Three Suggestions for Powering Through Perseverance 

    This revised article was published in the NCDA's November 2016 Issue of Career Convergence.

    Perseverance highlights the career traits needed for overcoming obstacles. Olympians are great examples of perseverance because they consistently demonstrate persistence, focus and the ability to overcome challenges. Take Michael Phelps for instance. When he was young, he was scared to put his face in the water. He started swimming because his older sisters swam, and he realized it was a good outlet for his ADHD, so he powered on. Holding the title for the world’s fastest swimmer required a lot of patience and hard work. Olympic athletes are not the only role models. Although he was often rejected, Vincent Van Gogh had perseverance to follow his passion of serving people through his art, even though he only sold one painting while alive for next to nothing. Now, most of his paintings are sold for millions. Through sharing the stories of others, clients can learn the value of perseverance. 

    Perseverance is defined as "steady persistence in a course of action, a purpose, a state, etc., especially in spite of difficulties, obstacles, or discouragement."  Take a closer look at the definition:

    The steady persistence...
    Persistence is defined as “continued existence or occurrence.” In order for clients to "persist," they must be willing to stick with something for a long period. It’s easy to give up because something is too difficult, monotonous or there is a lack of time or resources. Not everyone can be Olympic medalists or famous artists. However, even smaller goals require persistence. Perhaps your clients want to get a promotion, finish their master’s degree or increase annual revenue. All of which are possible, yet, not without persistence. In fact, if they are not enjoying or being energized at all by the process, ask them to reassess reasons for wanting to pursue it.

    Suggestion 1:

    Have clients create a time frame for achieving the goal, so they are not working toward something indefinitely. It may take a year, so progress should be assessed frequently (monthly or weekly).

    • they may notice progress and continue on, OR 
    • realize they need to change their direction/method, OR 
    • decide they are not that passionate about it when it gets too difficult.

    It is okay if they want to change their mind. However, they should create a revised goal that would bring the same level of satisfaction. Create another time limit and tell them to reassess frequently.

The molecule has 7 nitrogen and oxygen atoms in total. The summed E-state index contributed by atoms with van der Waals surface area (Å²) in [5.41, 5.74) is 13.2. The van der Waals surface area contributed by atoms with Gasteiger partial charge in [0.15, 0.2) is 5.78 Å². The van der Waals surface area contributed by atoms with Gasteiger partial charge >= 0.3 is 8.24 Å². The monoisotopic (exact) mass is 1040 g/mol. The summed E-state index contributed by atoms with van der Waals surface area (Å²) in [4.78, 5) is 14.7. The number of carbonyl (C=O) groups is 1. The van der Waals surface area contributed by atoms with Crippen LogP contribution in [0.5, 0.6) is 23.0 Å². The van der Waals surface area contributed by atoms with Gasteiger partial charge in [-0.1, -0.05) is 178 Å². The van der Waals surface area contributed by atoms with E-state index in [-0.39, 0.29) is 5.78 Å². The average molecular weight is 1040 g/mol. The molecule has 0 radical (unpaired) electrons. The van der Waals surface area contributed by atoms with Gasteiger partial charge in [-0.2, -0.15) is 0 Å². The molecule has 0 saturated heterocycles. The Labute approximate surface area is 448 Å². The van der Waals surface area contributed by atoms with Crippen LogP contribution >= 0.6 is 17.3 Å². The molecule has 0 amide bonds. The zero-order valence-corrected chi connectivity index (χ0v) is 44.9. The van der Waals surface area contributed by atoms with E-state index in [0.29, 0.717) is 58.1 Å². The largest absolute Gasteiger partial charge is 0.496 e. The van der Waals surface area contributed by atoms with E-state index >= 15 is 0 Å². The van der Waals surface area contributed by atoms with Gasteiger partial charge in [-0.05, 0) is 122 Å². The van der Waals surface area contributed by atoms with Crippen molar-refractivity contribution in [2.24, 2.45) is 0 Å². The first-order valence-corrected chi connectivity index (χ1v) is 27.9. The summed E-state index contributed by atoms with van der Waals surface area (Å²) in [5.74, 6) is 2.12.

... In a course of action, a purpose, a state...
    In order to persist, the goal setter needs clarity on what they hope to achieve. Social media can distract many from their true purpose and passion. “FOMO” (fear of missing out) is a common problem. On LinkedIn, clients may notice that most jobs are in technology and sales, so they focus on those. Yet they have no experience or desire to work in these fields. On Facebook, it seems that everyone is going on exotic and far away vacations. Therefore, your client wants to find a job that pays more so he/she can take the same type of vacations and post pictures for others to see. And so the cycle continues. 

    Suggestion 2:

    Have clients create a goal(s) that focuses on something they are passionate about. They need to assess who they are and what will bring them satisfaction, rather than pursuing goals to impress or compete with others. 
    Break the goals down into smaller achievable tasks and write them down. 
    Have them assess progress consistently and revise as needed.
    When they get distracted, they can refer back to written goals. If they are performing tasks that do not align with these goals, they can redirect themselves.

    …Especially in spite of difficulties, obstacles and discouragement.
    Your clients have decided they would like to pursue something. It could be starting their own business, doing a triathlon or writing about something they are passionate about. They are excited, hopeful, and determined to follow this dream. Then they start second-guessing their decision. They say things like: “How am I going to earn enough money to live off my business? Writing is a great hobby, but there are already too many writers.” They become self-conscious the more they talk about it. Then they start to make justifications for why they can’t do it, instead of admitting it is a passion or talent. “It would be a lot easier to get another job. I don’t own a good bike anyway.” It is easy to talk themselves out of goals, so they do.

    Suggestion 3: 

    Have them work on achieving parts of the goal that come easier, first. It will give them a sense of accomplishment and provide enough energy to power through the challenges. 
    Encourage them to have realistic expectations. They should not quit their job thinking they will make enough money in the first year to live on. Instead, create a smaller side business first to see if it gets traction.
    Teach clients to always be open to changing what is not working. They can ask for help or emulate mentors/idols so they will be able to step out of their comfort zone. If they can keep focus on the end result, the obstacles will be more manageable. When they follow their instincts and believe in the impossible, they too, can power through perseverance.

    Eberle, K. (2015). 10 Famous People Who Proved Perseverance Pays Off. Retrieved from http://www.business2community.com/leadership/10-famous-people-who-proved-perseverance-pays-off-01242413#p5P9q4w1fOP8wviY.97


    Unger, M. (2012). Phelps Out of Water. Retrieved from http://www.baltimoremagazine.net/2012/7/1/phelps-out-of-water



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